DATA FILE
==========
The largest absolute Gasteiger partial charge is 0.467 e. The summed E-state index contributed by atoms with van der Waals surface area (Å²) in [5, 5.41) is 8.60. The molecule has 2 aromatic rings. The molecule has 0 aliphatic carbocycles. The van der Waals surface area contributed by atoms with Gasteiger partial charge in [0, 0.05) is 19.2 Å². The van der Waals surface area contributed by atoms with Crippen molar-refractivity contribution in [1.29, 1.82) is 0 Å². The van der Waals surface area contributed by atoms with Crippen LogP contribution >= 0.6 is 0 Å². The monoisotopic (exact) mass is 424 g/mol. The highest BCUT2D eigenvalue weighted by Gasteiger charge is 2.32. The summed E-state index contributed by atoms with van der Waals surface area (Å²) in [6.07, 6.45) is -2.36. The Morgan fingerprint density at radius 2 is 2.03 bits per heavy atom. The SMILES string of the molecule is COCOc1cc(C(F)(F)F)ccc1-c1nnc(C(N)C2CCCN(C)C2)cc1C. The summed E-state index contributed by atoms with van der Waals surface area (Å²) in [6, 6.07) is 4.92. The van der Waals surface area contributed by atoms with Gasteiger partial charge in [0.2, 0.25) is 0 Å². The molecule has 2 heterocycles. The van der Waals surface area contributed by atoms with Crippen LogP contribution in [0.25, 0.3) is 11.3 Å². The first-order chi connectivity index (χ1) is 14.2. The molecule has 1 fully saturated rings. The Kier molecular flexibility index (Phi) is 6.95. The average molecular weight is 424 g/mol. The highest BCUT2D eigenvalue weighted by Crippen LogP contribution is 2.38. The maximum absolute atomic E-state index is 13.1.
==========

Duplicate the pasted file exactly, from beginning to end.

The largest absolute Gasteiger partial charge is 0.467 e. The summed E-state index contributed by atoms with van der Waals surface area (Å²) in [5, 5.41) is 8.60. The molecule has 2 aromatic rings. The molecule has 0 aliphatic carbocycles. The van der Waals surface area contributed by atoms with Gasteiger partial charge in [0, 0.05) is 19.2 Å². The van der Waals surface area contributed by atoms with Crippen molar-refractivity contribution in [1.29, 1.82) is 0 Å². The van der Waals surface area contributed by atoms with Crippen LogP contribution >= 0.6 is 0 Å². The monoisotopic (exact) mass is 424 g/mol. The highest BCUT2D eigenvalue weighted by Gasteiger charge is 2.32. The summed E-state index contributed by atoms with van der Waals surface area (Å²) in [6.07, 6.45) is -2.36. The Morgan fingerprint density at radius 2 is 2.03 bits per heavy atom. The SMILES string of the molecule is COCOc1cc(C(F)(F)F)ccc1-c1nnc(C(N)C2CCCN(C)C2)cc1C. The summed E-state index contributed by atoms with van der Waals surface area (Å²) in [6, 6.07) is 4.92. The van der Waals surface area contributed by atoms with Gasteiger partial charge in [0.2, 0.25) is 0 Å². The molecule has 2 heterocycles. The van der Waals surface area contributed by atoms with Crippen LogP contribution in [0.25, 0.3) is 11.3 Å². The first-order chi connectivity index (χ1) is 14.2. The molecule has 1 fully saturated rings. The Kier molecular flexibility index (Phi) is 6.95. The average molecular weight is 424 g/mol. The highest BCUT2D eigenvalue weighted by Crippen LogP contribution is 2.38. The maximum absolute atomic E-state index is 13.1.